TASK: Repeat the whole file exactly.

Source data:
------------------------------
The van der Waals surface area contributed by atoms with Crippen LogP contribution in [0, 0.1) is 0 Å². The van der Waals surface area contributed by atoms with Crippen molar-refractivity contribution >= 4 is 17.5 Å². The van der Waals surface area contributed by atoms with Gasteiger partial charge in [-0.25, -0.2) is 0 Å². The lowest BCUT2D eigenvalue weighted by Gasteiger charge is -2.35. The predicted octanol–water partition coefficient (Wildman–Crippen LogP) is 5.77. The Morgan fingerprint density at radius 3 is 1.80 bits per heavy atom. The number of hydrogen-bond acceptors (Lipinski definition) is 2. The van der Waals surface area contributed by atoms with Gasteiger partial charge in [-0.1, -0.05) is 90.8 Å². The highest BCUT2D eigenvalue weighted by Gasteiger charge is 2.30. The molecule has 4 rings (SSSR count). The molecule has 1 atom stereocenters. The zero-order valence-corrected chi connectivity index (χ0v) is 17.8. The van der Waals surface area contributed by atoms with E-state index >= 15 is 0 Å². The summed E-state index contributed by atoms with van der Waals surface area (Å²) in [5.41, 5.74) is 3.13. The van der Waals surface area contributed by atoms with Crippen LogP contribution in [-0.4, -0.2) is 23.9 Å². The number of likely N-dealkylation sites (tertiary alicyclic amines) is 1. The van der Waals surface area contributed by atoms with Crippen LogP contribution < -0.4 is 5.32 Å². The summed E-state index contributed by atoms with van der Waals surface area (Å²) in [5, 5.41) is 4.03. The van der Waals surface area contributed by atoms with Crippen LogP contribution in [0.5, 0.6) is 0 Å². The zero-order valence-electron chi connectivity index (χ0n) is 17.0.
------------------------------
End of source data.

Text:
The van der Waals surface area contributed by atoms with Crippen LogP contribution in [0, 0.1) is 0 Å². The van der Waals surface area contributed by atoms with Crippen molar-refractivity contribution >= 4 is 17.5 Å². The van der Waals surface area contributed by atoms with Gasteiger partial charge in [-0.25, -0.2) is 0 Å². The lowest BCUT2D eigenvalue weighted by Gasteiger charge is -2.35. The predicted octanol–water partition coefficient (Wildman–Crippen LogP) is 5.77. The Morgan fingerprint density at radius 3 is 1.80 bits per heavy atom. The number of hydrogen-bond acceptors (Lipinski definition) is 2. The van der Waals surface area contributed by atoms with Gasteiger partial charge in [-0.1, -0.05) is 90.8 Å². The highest BCUT2D eigenvalue weighted by Gasteiger charge is 2.30. The molecule has 4 rings (SSSR count). The molecule has 1 atom stereocenters. The zero-order valence-corrected chi connectivity index (χ0v) is 17.8. The van der Waals surface area contributed by atoms with E-state index >= 15 is 0 Å². The summed E-state index contributed by atoms with van der Waals surface area (Å²) in [5.41, 5.74) is 3.13. The van der Waals surface area contributed by atoms with Crippen LogP contribution in [-0.4, -0.2) is 23.9 Å². The number of likely N-dealkylation sites (tertiary alicyclic amines) is 1. The van der Waals surface area contributed by atoms with Crippen LogP contribution < -0.4 is 5.32 Å². The summed E-state index contributed by atoms with van der Waals surface area (Å²) in [5, 5.41) is 4.03. The van der Waals surface area contributed by atoms with Crippen LogP contribution in [0.5, 0.6) is 0 Å². The zero-order valence-electron chi connectivity index (χ0n) is 17.0.